Time and again since, Apple has eschewed calls to boost market share by making lower-end products or expanding into adjacent markets where the company wouldn’t be the leader. “I’m as proud of what we don’t do as I am of what we do,” Jobs often says. […] “Quality is more important than quantity, and in the end, it’s a better financial decision anyway.”

via @venturehacks

Steve Jobs and Circular Visualisations (Not Just Pie Charts)

Pie charts have been having a bad time of it lately* and I can’t see things improving anytime soon.

In one of the better articles looking at this humble chart, Brian Suda notes not only at what you can do instead, but what improvements you can make if you’re forced to use the pie chart.

The original idea behind a pie chart is that it represents parts of a whole, each sliver or wedge is a section, when totaled gives you the overall picture. Over the years pie charts have morphed purely into eye-candy, exemplified by their sister graph the doughnut chart, which offers zero additional information.

If we look at a few examples, you will quickly see the failings in the circular design along with how easy it can be used to misrepresent data.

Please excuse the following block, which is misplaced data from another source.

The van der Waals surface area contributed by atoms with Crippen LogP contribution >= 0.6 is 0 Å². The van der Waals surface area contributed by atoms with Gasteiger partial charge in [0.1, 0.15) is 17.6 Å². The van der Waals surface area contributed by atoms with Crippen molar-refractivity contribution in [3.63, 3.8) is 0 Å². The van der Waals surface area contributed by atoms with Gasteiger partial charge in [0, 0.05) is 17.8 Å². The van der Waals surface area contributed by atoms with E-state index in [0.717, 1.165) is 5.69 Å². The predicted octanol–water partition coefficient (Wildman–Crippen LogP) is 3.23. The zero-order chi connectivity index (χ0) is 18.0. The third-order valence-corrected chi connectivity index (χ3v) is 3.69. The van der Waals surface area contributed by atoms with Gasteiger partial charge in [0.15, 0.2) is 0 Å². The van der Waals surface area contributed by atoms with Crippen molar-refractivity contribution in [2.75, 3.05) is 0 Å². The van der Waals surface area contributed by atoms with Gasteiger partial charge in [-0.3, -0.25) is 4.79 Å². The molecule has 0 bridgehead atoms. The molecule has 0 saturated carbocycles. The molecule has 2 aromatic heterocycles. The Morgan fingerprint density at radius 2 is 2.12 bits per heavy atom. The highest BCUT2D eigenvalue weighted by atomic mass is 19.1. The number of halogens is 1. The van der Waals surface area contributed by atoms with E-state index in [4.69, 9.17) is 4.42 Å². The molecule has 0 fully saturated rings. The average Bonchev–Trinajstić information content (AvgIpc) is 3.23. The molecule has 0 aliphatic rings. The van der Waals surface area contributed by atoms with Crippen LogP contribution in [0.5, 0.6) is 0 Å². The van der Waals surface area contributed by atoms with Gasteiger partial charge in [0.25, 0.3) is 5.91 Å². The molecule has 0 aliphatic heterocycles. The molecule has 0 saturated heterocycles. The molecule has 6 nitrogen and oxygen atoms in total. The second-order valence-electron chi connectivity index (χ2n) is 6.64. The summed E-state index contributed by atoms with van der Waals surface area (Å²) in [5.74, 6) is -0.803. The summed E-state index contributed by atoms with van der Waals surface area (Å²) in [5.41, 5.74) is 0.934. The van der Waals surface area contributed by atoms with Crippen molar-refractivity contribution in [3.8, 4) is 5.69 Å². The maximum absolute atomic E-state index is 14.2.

One such example of how a pie chart can be used to misrepresent data was Steve Jobs’ keynote at Macworld 2008–as discussed in Suda’s article and over at The Guardian.

* Seth Godin called pie charts “spectacularly overrated” and Seed said we need to “get past the pie chart”.

Presentation Masterclass

LifeHack has just started what I hope will become an informative and useful series entitled Presentation Masterclass, courtesy of Rowan Manahan.

Audiences are so deluged with advertising messages and radio jingles, with phone calls, voicemail, email, SMS and IM, with… stuff in their personal lives that unless you, the presenter, are wowing them with every word, you will lose their attention in a matter of seconds.

I am always striving to improve my public speaking and my presentation style, so this series is a welcome addition. I just hope it continues to be as good as the introductory article.

As a starting point, I recommend some detox to clear your body and mind from a lifetime of exposure to sucky presentations. I strongly recommend that you expose yourself to some great presenters:

  • Check out Seth Godin, Tom Peters, Guy Kawasaki, Steve Jobs, and Dick Hardt on YouTube.
  • Have a look at some of the wizards on TED.com – Rives, Hans Rosling, Barnett Thomas, Lawrence Lessig and Ken Robinson all stand out, but there are reams more on this invaluable resource.
  • Go over to Common Craft and have a look at their ‘plain English’ tutorials on aspects of Web 2.0

The one common theme that emerges from this tremendous diversity of presenters, topics and styles is RESPECT. By every word and deed, they demonstrate absolute respect for both their audiences and themselves.